I really enjoyed Him Law’s portrayal of Pui Chung in this series – he made the character very human and very lovable from the beginning (pretty much no matter what mistakes Pui Chung made, it was hard to be mad at him for long because he just had that ‘cuteness’ about him that made audiences like me want to easily forgive him…lol). Him is definitely one of those younger generation actors with huge potential to become an established actor one day – it’s amazing that he’s relatively new in terms of acting (he started in movies in 2005 and only started filming TV series in 2008 – prior to that, he was a lifeguard) and pretty much had no acting training or experience when he started in the industry, yet his acting is way better than many of TVB’s current ‘popular’ siu sangs! Now I’m not just saying this because he did a great job in THC – the reality is, he has delivered consistently solid performances in all of the series that he’s been in since 2008, to the point that in a few of his previous series (“Suspects in Love” and “Your Class or Mine” for example), he even ‘out-performed’ many of his ‘seniors’ (veteran actors such as Joe Ma, Bobby Au-Yeung, etc.). I’ve always found Him’s acting very natural and convincing, so there’s no doubt in my mind that he CAN act, he just needs a little more polish and also a forum where he can continue to cultivate his skills – unfortunately though, he’s not a TVB-managed artist (to my understanding), which means that most likely TVB is not going to invest much time or energy in promoting him. If he’s going to continue working for TVB in a greater capacity, let’s hope that Him will be able to reach his potential there and not become a ‘victim’ of TVB’s notorious politics like many of the talented actors who came before him.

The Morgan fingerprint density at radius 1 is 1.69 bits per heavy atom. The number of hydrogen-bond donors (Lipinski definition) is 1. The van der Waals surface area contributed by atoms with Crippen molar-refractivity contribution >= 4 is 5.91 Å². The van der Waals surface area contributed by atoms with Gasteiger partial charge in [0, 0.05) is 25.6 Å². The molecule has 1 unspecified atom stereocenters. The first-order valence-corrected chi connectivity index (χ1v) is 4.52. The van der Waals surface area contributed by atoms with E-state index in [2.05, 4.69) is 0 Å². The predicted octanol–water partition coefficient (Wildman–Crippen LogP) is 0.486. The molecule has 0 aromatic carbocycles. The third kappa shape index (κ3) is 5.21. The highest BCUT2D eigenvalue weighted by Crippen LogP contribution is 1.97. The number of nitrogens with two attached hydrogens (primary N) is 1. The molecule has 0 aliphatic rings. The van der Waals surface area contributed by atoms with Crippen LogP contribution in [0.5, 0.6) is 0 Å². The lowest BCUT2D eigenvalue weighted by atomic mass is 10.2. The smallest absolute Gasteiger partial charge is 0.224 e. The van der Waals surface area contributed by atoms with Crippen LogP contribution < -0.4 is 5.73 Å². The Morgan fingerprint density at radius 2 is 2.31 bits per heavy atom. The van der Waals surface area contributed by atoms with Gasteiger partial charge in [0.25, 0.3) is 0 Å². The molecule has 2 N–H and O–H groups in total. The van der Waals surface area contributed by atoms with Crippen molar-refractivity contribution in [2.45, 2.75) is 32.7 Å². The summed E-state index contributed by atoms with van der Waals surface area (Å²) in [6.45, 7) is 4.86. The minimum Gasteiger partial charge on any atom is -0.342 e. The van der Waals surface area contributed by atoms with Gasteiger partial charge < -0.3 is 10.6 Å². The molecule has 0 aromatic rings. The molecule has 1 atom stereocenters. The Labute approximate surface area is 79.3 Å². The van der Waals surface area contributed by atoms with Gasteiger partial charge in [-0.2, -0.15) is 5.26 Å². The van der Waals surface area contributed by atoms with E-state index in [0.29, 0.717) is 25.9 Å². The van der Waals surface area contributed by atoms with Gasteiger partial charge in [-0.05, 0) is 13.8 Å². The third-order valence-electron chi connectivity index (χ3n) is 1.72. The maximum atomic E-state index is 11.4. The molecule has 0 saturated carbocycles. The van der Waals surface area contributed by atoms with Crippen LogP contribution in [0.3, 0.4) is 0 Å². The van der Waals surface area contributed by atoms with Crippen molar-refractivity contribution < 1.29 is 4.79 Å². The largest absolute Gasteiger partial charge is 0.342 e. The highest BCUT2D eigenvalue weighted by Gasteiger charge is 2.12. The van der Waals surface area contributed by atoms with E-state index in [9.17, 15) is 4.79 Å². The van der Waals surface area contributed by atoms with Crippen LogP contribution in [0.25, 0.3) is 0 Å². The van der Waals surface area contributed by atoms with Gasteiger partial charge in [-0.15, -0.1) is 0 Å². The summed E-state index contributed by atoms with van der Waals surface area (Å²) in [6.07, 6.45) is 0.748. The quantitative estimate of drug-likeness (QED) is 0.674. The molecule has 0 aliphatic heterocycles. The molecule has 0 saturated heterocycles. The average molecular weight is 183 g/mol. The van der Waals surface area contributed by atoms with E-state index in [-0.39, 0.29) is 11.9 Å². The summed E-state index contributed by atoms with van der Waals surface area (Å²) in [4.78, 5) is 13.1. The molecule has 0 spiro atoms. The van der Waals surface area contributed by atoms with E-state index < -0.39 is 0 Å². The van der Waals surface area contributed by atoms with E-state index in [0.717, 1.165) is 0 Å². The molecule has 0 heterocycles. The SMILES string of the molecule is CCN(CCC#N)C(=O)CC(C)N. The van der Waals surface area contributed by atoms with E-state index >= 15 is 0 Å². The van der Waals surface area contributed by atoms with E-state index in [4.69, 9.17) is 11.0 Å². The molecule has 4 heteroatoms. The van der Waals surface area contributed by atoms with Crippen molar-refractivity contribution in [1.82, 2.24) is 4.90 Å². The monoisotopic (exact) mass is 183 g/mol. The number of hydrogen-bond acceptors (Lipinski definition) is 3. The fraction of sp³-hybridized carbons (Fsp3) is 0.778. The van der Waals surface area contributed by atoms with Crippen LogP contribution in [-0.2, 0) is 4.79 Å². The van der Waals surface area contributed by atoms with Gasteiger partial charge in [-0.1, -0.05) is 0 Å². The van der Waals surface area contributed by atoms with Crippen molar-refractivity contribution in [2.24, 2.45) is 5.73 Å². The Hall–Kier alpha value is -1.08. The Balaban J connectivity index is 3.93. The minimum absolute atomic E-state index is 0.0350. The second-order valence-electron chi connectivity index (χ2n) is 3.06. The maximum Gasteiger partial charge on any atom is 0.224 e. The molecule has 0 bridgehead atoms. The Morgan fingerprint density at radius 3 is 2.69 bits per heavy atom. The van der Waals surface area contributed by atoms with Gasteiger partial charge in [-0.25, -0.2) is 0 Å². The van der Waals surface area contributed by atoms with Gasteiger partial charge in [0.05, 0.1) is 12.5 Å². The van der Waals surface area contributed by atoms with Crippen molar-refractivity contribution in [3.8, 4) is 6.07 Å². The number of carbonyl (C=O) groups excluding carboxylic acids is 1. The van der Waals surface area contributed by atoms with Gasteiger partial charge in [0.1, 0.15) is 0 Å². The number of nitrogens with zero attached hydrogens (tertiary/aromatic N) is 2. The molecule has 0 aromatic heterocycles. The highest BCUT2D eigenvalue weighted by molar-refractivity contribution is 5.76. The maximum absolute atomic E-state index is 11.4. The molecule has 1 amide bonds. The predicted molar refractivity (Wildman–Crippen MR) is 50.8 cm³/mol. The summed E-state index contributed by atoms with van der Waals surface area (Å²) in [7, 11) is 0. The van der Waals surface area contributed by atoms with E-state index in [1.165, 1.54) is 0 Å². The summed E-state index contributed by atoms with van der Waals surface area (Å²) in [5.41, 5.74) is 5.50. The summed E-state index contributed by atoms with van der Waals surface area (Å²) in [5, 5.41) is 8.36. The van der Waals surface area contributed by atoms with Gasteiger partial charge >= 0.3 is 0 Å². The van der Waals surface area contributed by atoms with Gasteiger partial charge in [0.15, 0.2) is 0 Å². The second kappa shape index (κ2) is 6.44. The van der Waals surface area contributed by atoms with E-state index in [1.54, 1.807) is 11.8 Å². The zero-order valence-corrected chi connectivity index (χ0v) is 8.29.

Mandy Wong (Hung Mei Suet) – she is also a first year neurosurgery trainee (houseman) and is Yu Jai’s long lost biological sister. Mei Suet has a very strong, bold personality – she is overconfident, smug, and often unwilling to accept defeat or failure. Also, after she finds out that Yu Jai is her sister, she becomes very ‘competitive’ and constantly wants to be better than her (whether it’s her love life or career), which causes her to do things that are irrational and immature. I actually hated her character in the beginning because of all the things she does (plus I just found her outright rude and annoying) – luckily though, she’s not a bad person at the core and after she makes a huge mistake at the hospital that almost costs a patient his life, she finally listens to the advice that her colleague (and later her boyfriend) Ben gives her and changes her ways. In the last 5 episodes of the series, she actually becomes quite likable!
Just like Him Law, Mandy is another one of those artists who is particularly gifted in the area of acting, though the difference with her is that she actually graduated from the HK Academy of Performing Arts and also participated in TVB’s Acting Classes. I was actually surprised to read that she’s a former Miss HK (2007 pageant, where she made it to the Top 5 in the finals) because my impression of the Miss HK contestants from the past decade is that very few of them (if any) can actually act (huge difference from the Miss HKs of the 70s/80s/90s). Even though I respect Mandy as an actress and feel that she definitely has the potential to become a strong actress some day, I’m just not very fond of her on a personal level – I can’t explain why because I actually don’t know why….maybe because she comes across as a bit ‘diva-ish’ to me and that happens to be one of my pet peeves? Well, whatever the case, Mandy definitely did a good job in this series from an acting standpoint, though it probably would have been better if her character was a bit more developed (since she’s pretty much just ‘there’ for like the first third of the series and only becomes ‘part of the action’ about midway through the series).